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Columns : Computer Korner Last Updated: Feb 6, 2017 - 2:32:04 PM

Speed up Your Computer
By Kristofferson Culmer
Apr 16, 2008 - 2:41:44 PM

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Speed up Your Computer’s Performance

Does your computer seem to be running slower than it should be and you can’t seem to figure out why? Here are some likely causes…Over time, computers get slower for a variety of reasons: files become disorganized, unnecessary software consumes resources, or too many programs automatically run at startup. So how can you fix this? Fear not, you won’t have to call in a computer technician because I’m going to layout a few trouble shooting tips you can perform yourself to keep your computer running at optimal speeds.

Defragment Your Computer

I hate newspaper articles that start on the front page but continue somewhere in the middle of the newspaper. I could get through the article much faster if it was printed on consecutive pages like a magazine article. Files on your computer can either be fragmented like a newspaper, or unfragmented like a magazine. Over time, more and more files become fragmented. When a file is fragmented, it takes longer for the computer to read it because it has to skip to different sections of the hard disk—just like it takes me a few seconds to find a page in the middle of a newspaper. Figure 1 compares how a computer reads unfragmented and fragmented files.

Figure 1



You need administrator privileges to defragment a drive or volume. Although fragmentation is complicated, it's easy to defragment your computer by following these steps:

      1. Open My Computer, right-click Local Disk, and then click Properties.

2.    On the Tools tab, click Defragment now. This Disk Defragmenter opens.

3. Click your first hard disk (C:/ drive) and then click Defragment. As shown in Figure 2, Disk Defragmenter will work for at least several minutes, though it may take several hours, so you should probably run the defragmenter at night before you go to bed to give it time to finish.

Figure 2

Remove Autostart Programs

The next step in restoring your computer's performance is to identify any unnecessary programs that start automatically. Often, programs configure themselves to run in the background so that they appear to start quickly when needed. Some of these programs show an icon on your taskbar (bottom- right of the computer screen) to let you know that they're running, like MSN messenger or i-Tunes, while others are completely hidden. These autostart programs probably won't noticeably slow down your computer as it starts up, but they will steal away trace amounts of memory and processing time as your computer runs. As more autostart programs run, you will definitely notice a reduction in speed of your computer. Also, peer to peer programs like Limewire use large amounts of memory when they run so it’s important that they are turned off when you are not using them, so you can use that memory where it is needed. Here’s how to stop programs from automatically starting when you turn on your computer.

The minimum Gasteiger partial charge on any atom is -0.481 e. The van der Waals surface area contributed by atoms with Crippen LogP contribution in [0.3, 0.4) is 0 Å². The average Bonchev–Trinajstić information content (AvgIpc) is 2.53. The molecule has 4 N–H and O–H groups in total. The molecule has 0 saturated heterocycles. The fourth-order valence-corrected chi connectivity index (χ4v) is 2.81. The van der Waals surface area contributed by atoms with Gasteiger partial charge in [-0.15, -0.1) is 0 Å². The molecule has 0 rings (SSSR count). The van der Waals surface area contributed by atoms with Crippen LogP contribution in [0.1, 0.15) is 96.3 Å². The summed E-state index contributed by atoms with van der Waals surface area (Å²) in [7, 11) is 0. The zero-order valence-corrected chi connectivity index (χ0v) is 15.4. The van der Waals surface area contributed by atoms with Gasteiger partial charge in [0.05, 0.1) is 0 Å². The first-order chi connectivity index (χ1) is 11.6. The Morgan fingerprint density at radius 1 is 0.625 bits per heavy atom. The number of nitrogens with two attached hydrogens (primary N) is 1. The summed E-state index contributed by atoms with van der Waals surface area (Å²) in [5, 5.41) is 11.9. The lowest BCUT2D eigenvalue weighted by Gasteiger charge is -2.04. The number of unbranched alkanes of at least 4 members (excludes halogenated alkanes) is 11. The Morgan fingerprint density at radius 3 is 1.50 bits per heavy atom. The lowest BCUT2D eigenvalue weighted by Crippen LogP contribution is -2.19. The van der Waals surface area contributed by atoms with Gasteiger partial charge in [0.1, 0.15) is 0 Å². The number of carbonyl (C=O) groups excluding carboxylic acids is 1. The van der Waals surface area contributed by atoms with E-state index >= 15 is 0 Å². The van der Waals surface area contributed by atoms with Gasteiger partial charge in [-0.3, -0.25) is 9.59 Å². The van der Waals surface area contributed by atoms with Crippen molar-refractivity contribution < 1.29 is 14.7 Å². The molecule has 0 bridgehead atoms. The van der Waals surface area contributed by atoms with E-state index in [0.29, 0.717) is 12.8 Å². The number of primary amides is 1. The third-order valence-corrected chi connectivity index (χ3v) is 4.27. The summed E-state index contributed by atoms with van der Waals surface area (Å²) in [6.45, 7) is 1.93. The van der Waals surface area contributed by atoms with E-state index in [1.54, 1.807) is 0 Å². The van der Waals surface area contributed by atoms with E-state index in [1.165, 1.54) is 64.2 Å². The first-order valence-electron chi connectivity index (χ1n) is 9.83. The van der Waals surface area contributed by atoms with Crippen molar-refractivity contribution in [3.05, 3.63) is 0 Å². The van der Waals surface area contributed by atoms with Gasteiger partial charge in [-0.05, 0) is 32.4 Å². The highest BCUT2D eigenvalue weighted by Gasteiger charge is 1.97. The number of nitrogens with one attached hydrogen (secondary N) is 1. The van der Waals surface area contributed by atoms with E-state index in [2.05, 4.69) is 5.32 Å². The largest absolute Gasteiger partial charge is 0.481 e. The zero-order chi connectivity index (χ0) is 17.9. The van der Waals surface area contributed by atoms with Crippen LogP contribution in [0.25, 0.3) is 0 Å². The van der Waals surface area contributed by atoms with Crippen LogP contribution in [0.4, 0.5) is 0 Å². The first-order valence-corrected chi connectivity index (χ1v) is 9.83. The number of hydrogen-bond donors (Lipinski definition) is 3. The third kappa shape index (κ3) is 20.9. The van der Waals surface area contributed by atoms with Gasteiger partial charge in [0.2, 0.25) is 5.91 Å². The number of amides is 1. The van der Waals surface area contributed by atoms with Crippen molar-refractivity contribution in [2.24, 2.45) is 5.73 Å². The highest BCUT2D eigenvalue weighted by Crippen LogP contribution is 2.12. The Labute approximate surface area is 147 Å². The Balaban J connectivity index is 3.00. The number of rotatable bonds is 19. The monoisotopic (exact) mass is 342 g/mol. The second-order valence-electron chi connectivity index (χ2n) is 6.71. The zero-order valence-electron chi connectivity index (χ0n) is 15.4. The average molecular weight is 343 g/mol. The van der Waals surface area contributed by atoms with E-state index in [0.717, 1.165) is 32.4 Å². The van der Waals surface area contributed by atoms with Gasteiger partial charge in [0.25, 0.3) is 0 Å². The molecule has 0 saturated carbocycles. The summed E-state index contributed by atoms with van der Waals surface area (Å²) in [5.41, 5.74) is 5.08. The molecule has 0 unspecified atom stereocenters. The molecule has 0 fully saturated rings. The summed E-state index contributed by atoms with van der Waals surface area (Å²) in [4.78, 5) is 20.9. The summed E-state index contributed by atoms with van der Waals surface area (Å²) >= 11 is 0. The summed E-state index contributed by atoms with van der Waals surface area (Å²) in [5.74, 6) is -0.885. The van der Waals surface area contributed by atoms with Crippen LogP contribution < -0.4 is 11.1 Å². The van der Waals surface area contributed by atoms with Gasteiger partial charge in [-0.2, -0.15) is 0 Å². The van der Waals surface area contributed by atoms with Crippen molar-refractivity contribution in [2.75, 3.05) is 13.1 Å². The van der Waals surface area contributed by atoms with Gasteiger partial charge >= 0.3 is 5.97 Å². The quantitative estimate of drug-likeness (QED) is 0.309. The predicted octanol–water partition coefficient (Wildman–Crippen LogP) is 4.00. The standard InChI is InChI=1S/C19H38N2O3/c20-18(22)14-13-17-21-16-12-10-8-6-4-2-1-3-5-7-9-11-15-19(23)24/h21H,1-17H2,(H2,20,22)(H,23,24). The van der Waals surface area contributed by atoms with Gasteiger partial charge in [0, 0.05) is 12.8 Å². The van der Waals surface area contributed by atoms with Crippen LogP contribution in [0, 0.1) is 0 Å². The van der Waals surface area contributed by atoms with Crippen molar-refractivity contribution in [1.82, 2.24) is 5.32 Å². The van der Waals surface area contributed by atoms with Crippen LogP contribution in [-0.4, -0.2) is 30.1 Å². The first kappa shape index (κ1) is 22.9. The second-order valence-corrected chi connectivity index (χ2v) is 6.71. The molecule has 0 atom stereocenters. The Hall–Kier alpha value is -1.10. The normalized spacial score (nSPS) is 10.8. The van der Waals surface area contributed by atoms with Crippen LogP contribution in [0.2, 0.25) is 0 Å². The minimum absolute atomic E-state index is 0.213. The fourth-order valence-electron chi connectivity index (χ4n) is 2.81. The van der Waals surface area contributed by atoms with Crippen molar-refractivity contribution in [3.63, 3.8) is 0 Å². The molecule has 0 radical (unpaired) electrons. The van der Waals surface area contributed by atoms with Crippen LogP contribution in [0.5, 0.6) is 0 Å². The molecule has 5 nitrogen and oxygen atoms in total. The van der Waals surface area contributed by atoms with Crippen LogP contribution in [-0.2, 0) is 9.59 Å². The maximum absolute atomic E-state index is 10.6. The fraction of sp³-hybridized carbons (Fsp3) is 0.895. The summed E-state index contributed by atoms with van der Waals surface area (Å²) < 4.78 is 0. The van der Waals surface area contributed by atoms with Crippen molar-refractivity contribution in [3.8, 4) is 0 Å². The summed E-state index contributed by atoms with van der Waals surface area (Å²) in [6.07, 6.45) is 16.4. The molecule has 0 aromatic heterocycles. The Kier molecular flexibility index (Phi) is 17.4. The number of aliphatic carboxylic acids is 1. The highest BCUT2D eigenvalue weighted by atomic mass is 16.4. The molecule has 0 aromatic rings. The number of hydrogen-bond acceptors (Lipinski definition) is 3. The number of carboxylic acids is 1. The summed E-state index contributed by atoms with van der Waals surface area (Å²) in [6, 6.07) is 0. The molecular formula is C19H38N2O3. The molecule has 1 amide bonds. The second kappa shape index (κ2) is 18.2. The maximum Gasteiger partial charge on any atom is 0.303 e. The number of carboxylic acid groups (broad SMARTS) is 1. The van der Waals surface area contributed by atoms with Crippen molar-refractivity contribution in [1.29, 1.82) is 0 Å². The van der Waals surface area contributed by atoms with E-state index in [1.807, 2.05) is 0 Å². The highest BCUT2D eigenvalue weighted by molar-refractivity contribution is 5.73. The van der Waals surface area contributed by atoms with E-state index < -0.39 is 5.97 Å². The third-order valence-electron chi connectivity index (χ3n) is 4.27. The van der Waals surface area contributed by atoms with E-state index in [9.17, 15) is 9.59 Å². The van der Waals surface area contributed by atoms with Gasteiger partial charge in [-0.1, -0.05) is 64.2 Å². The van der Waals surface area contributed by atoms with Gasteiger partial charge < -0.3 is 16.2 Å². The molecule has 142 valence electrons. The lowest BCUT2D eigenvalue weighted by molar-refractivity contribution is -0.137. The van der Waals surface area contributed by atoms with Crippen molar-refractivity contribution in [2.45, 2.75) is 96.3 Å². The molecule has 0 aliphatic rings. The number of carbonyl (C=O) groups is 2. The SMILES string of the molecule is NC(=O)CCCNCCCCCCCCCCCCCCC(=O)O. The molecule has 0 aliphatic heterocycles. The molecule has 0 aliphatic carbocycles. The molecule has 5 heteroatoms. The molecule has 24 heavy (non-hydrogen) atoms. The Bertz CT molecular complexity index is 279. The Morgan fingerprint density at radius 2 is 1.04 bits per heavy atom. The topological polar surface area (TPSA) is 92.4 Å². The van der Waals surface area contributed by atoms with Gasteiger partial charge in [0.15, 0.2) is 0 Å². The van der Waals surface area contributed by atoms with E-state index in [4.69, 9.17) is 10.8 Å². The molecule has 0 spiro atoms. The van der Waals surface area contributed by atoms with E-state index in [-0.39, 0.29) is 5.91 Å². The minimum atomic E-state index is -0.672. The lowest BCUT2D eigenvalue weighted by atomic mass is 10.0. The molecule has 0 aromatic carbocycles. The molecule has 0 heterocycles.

Windows XP comes with the System Configuration tool (Msconfig.exe), an excellent way to manage the startup process. To start it:

  1. Click Start, click Run, type Msconfig, and then press Enter.
  2. Click the Startup tab; you'll see a list of all the programs and processes that are set to run when Windows XP loads.
  3. Clear the check box next to any program you don’t want to automatically start up. If you are not sure about a particular program, leave it alone and check with someone who knows better first.  
  4. Click Apply, and then restart your computer for the changes to take effect.


You probably only need to defragment your computer once or twice a year, depending on activity; so if you’ve had your computer for a while and haven’t defragmented it, you should probably go ahead and do so. Also, whenever you install or download a new piece of software on your computer, you may want to check and see if it automatically starts, so you should routinely check your program startup list especially if your computer is used by many people. Thank you, and see you next time.

Do you have a Computer Question? Email me!                          ~Kristofferson      

About the Author: Kristofferson Culmer was born in Nassau but grew up in Freeport for practically all of his life. He is a Magna Cum Laude graduate of Central Methodist University, holding Bachelor’s of Science Degrees in Computer Science and Business, and is currently pursuing a Masters of Science Degree in Computer Science. He has recently ventured out into the business world, starting his own business: Creative Web Solutions, specializing in web development, corporate branding, and marketing. Kristofferson enjoys working out and being active, meeting people, learning, and enjoying the simple things in life. Kristofferson can be contacted at kculmer@centralmethodist.edu .      

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